I archived it because I did take some advice from above and objectively saw it as a bad hide after reading comments. I don't want it to appear as anything else. I will edit the entry to reflect that as soon as I'm done here.

 

Please, Jim, PandyBat, any other Springfield area cacher looking on, this is a great pastime - we don't need a fight. I sincerely apologize for adding to the fire today. I'm simply really bummed about Scott & what happened to him. In the past we've e-conversed and I've never seen anyone as fired up about Geocaching as him. He latched onto this and was having a blast and he's out now.

One of the great things about Geocaching is the creativity of the hides. I don't like them all either. Honestly, I'd rather look for a bigger cache, and there are a couple out there right now I won't do, or I won't go back to, but I don't want to discourage the owner in public, and I'm not going to try & persuade anyone to do any certain type of cache. I don't think we should. Really, simply, if we don't like 'em, there are plenty of others to find.

And if we REALLY don't like 'em we have every right to let them know but not in front of everybody.

That's my deal - I am truly sorry about any hurt feelings.

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WOAH !

Here's the deal - All I'm getting at is - if you don't like 'em don't do 'em, but don't discourage the other guy.

It's a big town...lots of good places to hide traditional caches.

If you don't like it, email the owner. Case in point: "SSSeminole Hatchling" was a poor cache. I hurried and I didn't do it right. And there was information from a neighbor I was definitely not aware of when I placed it. But because of a public comment in the log, it's becoming an "us & them" situation. I've gotten several emails since I archived "SSSeminole Hatchling" saying " don't let those guys with a lot of finds stop you".

I archived it because I did take some advice from above and objectively saw it as a bad hide after reading comments. I don't want it to appear as anything else. I will edit the entry to reflect that as soon as I'm done here.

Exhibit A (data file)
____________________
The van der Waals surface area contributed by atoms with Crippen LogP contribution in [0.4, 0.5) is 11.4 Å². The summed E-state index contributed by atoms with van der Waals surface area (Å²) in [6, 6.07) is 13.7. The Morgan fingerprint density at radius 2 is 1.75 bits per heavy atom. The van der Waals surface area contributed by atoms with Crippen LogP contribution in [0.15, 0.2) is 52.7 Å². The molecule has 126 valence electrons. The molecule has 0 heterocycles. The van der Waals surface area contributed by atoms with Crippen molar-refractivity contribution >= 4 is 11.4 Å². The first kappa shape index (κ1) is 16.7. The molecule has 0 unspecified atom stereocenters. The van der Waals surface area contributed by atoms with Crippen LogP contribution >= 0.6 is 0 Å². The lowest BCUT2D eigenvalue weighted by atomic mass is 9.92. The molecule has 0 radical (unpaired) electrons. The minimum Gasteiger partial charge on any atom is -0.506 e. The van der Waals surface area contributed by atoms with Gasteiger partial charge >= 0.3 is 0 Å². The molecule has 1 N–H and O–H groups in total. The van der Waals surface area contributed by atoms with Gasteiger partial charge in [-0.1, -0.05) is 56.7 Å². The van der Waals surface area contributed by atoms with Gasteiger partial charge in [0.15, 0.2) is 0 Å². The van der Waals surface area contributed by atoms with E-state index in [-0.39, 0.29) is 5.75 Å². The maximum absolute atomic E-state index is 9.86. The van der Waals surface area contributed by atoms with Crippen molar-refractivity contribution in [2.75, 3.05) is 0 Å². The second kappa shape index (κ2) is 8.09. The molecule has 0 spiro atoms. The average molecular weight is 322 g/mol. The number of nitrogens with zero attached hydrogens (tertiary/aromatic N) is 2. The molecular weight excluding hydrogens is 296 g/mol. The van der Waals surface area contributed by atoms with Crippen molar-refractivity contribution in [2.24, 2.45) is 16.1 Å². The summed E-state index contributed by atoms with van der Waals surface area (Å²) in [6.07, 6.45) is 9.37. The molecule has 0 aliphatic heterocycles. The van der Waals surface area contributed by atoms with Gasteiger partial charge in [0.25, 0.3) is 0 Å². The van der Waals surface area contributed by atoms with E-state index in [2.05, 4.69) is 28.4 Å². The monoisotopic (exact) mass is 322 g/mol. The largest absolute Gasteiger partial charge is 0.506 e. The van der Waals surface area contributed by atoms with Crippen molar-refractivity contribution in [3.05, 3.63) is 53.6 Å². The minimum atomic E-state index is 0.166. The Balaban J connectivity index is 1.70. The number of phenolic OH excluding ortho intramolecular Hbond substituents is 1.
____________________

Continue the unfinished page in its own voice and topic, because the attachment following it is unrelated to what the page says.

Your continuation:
Please, Jim, PandyBat, any other Springfield area cacher looking on, this is a great pastime - we don't need a fight. I sincerely apologize for adding to the fire today. I'm simply really bummed about Scott & what happened to him. In the past we've e-conversed and I've never seen anyone as fired up about Geocaching as him. He latched onto this and was having a blast and he's out now.

One of the great things about Geocaching is the creativity of the hides. I don't like them all either. Honestly, I'd rather look for a bigger cache, and there are a couple out there right now I won't do, or I won't go back to, but I don't want to discourage the owner in public, and I'm not going to try & persuade anyone to do any certain type of cache. I don't think we should. Really, simply, if we don't like 'em, there are plenty of others to find.

And if we REALLY don't like 'em we have every right to let them know but not in front of everybody.

That's my deal - I am truly sorry about any hurt feelings.

 

I get where you are coming from, NetDrummer, I really do. Maybe the best thing to do would have been to contact the owner of the cache in private but when the cache owner doesn't respond or responds like Scott did, there aren't many other options to take than to openly discuss it. I too felt sorry for him at one point but when he started taking his reaction to all this to an extreme, I questioned whether I should feel sorry for him or for the rest of us....LOL

I'm glad you took Jim's log to heart and are doing the right thing by closing the cache if you see fit for it to be closed. It makes me appreciate you that much more as a responsible geocacher and I can't wait to see your next hide. Like Jim said, your hide wasn't a bad one, just in a bad spot. And had he not posted a log and you two were discussing this bad spot back and forth in emails, you run the risk of several other geocachers going after it without a clue of what could happen while they were there.